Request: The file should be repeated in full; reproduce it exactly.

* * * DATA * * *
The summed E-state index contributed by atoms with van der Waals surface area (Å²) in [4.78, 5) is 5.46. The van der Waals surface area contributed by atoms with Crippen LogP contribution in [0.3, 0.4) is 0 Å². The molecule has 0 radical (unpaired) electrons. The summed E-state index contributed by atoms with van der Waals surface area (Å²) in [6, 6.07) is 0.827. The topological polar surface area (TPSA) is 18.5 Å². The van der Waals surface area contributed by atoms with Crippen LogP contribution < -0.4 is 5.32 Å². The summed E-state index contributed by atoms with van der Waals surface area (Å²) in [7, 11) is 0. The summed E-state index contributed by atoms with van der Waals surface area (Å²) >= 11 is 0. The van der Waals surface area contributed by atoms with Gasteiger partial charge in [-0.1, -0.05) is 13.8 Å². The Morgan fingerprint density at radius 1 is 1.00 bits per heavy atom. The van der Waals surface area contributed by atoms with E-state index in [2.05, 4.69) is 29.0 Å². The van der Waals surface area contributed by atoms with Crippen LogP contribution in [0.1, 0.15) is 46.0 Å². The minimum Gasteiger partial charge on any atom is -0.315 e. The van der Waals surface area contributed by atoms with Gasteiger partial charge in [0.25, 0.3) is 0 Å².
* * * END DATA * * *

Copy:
The summed E-state index contributed by atoms with van der Waals surface area (Å²) in [4.78, 5) is 5.46. The van der Waals surface area contributed by atoms with Crippen LogP contribution in [0.3, 0.4) is 0 Å². The molecule has 0 radical (unpaired) electrons. The summed E-state index contributed by atoms with van der Waals surface area (Å²) in [6, 6.07) is 0.827. The topological polar surface area (TPSA) is 18.5 Å². The van der Waals surface area contributed by atoms with Crippen LogP contribution < -0.4 is 5.32 Å². The summed E-state index contributed by atoms with van der Waals surface area (Å²) in [7, 11) is 0. The summed E-state index contributed by atoms with van der Waals surface area (Å²) >= 11 is 0. The van der Waals surface area contributed by atoms with Gasteiger partial charge in [-0.1, -0.05) is 13.8 Å². The Morgan fingerprint density at radius 1 is 1.00 bits per heavy atom. The van der Waals surface area contributed by atoms with E-state index in [2.05, 4.69) is 29.0 Å². The van der Waals surface area contributed by atoms with Crippen LogP contribution in [0.1, 0.15) is 46.0 Å². The minimum Gasteiger partial charge on any atom is -0.315 e. The van der Waals surface area contributed by atoms with Gasteiger partial charge in [0.25, 0.3) is 0 Å².